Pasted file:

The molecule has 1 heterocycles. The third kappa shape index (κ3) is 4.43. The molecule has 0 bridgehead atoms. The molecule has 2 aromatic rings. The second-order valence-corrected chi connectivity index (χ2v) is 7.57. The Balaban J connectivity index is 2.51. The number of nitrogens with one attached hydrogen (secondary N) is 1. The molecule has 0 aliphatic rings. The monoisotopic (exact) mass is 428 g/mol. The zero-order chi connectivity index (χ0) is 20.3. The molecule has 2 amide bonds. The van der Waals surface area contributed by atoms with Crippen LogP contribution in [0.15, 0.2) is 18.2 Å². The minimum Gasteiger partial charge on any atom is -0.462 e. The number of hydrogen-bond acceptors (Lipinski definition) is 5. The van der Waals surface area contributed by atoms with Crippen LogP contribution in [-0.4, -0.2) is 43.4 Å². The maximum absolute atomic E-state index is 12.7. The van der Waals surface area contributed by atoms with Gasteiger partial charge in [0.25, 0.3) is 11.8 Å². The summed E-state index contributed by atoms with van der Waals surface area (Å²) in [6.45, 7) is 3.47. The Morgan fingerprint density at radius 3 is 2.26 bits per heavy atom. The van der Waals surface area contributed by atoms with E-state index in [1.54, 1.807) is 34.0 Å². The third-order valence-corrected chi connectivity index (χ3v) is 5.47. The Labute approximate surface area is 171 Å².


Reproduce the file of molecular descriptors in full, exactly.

The molecule has 1 heterocycles. The third kappa shape index (κ3) is 4.43. The molecule has 0 bridgehead atoms. The molecule has 2 aromatic rings. The second-order valence-corrected chi connectivity index (χ2v) is 7.57. The Balaban J connectivity index is 2.51. The number of nitrogens with one attached hydrogen (secondary N) is 1. The molecule has 0 aliphatic rings. The monoisotopic (exact) mass is 428 g/mol. The zero-order chi connectivity index (χ0) is 20.3. The molecule has 2 amide bonds. The van der Waals surface area contributed by atoms with Crippen LogP contribution in [0.15, 0.2) is 18.2 Å². The minimum Gasteiger partial charge on any atom is -0.462 e. The number of hydrogen-bond acceptors (Lipinski definition) is 5. The van der Waals surface area contributed by atoms with Crippen LogP contribution in [-0.4, -0.2) is 43.4 Å². The maximum absolute atomic E-state index is 12.7. The van der Waals surface area contributed by atoms with Gasteiger partial charge in [0.25, 0.3) is 11.8 Å². The summed E-state index contributed by atoms with van der Waals surface area (Å²) in [6.45, 7) is 3.47. The Morgan fingerprint density at radius 3 is 2.26 bits per heavy atom. The van der Waals surface area contributed by atoms with E-state index in [1.54, 1.807) is 34.0 Å². The third-order valence-corrected chi connectivity index (χ3v) is 5.47. The Labute approximate surface area is 171 Å².